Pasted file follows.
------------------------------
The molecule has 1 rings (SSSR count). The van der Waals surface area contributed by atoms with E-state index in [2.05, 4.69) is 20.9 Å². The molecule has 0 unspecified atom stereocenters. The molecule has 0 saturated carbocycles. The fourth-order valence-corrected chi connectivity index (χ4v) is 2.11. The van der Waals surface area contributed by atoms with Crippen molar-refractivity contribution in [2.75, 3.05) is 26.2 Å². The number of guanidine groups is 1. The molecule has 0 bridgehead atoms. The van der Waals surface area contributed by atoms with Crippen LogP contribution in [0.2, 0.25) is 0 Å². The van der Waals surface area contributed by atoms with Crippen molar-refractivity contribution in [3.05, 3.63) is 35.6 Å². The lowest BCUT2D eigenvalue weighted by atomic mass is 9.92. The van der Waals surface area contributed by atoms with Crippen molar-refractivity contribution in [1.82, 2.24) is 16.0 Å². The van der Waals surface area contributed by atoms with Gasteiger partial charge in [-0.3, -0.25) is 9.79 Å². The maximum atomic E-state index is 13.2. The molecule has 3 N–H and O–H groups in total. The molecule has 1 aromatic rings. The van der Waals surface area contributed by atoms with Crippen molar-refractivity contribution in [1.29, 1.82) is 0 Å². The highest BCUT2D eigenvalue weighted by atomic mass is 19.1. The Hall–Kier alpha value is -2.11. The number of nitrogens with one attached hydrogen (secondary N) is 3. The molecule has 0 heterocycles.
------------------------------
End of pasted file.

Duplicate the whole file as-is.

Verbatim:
The molecule has 1 rings (SSSR count). The van der Waals surface area contributed by atoms with E-state index in [2.05, 4.69) is 20.9 Å². The molecule has 0 unspecified atom stereocenters. The molecule has 0 saturated carbocycles. The fourth-order valence-corrected chi connectivity index (χ4v) is 2.11. The van der Waals surface area contributed by atoms with Crippen molar-refractivity contribution in [2.75, 3.05) is 26.2 Å². The number of guanidine groups is 1. The molecule has 0 bridgehead atoms. The van der Waals surface area contributed by atoms with Crippen LogP contribution in [0.2, 0.25) is 0 Å². The van der Waals surface area contributed by atoms with Crippen molar-refractivity contribution in [3.05, 3.63) is 35.6 Å². The lowest BCUT2D eigenvalue weighted by atomic mass is 9.92. The van der Waals surface area contributed by atoms with Crippen molar-refractivity contribution in [1.82, 2.24) is 16.0 Å². The van der Waals surface area contributed by atoms with Gasteiger partial charge in [-0.3, -0.25) is 9.79 Å². The maximum atomic E-state index is 13.2. The molecule has 3 N–H and O–H groups in total. The molecule has 1 aromatic rings. The van der Waals surface area contributed by atoms with Crippen molar-refractivity contribution in [1.29, 1.82) is 0 Å². The highest BCUT2D eigenvalue weighted by atomic mass is 19.1. The Hall–Kier alpha value is -2.11. The number of nitrogens with one attached hydrogen (secondary N) is 3. The molecule has 0 heterocycles.